FIGURE 2-1 Ohio River basin showing locks and dams along the Ohio River; boxed area includes the Allegheny and Monongahela River basins and the headwaters of the Ohio River in Pennsylvania. SOURCE: Adapted from ORSANCO; available on-line at

Rivers System of the United States National Park Service.1 One of its tributaries, French Creek, is widely known for its diverse natural history, including aquatic species found in this region when European settlement arrived in the mid-eighteenth century.

The Monongahela River drains 7,340 square miles of Maryland, Pennsylvania, and West Virginia (see Figure 2-2). The river rises in the Allegheny Mountains and flows generally northward from Fairmont, West Virginia, through mountainous terrain, farming communities, urban and industrial areas, and coal fields to its confluence with the Allegheny River in Pittsburgh. Over its length of approximately 130 miles, the river is spanned by several locks and dams to facilitate barge traffic. Upstream, a network of dams constructed and operated by the Corps of Engineers since the late 1930s help enhance low flows.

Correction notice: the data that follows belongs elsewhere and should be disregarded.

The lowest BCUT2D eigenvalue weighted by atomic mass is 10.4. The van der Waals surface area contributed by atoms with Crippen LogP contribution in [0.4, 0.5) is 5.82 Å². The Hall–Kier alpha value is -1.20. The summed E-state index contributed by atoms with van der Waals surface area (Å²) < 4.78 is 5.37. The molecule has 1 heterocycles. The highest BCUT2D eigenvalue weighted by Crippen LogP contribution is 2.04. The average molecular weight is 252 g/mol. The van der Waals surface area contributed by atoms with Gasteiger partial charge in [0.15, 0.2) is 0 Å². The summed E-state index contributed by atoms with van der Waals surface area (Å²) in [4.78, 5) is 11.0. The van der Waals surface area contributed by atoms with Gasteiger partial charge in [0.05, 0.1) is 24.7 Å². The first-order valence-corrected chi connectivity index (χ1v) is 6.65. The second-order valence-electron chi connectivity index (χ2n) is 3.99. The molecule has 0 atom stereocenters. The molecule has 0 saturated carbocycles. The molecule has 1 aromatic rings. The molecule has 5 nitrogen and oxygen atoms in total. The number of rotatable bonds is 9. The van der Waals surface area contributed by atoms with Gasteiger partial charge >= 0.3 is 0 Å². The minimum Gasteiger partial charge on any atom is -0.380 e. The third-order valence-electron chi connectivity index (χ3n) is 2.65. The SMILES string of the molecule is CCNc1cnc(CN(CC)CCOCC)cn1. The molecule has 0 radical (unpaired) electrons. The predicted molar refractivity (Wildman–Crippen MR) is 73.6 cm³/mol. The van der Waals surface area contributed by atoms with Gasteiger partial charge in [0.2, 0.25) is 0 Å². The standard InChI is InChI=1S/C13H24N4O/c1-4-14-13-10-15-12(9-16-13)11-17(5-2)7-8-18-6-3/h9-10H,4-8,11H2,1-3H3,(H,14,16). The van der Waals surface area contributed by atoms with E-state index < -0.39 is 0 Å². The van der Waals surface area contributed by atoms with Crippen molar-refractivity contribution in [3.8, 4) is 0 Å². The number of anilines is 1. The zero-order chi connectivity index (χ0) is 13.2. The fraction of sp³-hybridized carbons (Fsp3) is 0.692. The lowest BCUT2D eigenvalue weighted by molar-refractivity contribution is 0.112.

See and for further information about the program and the Allegheny River’s designation, respectively.

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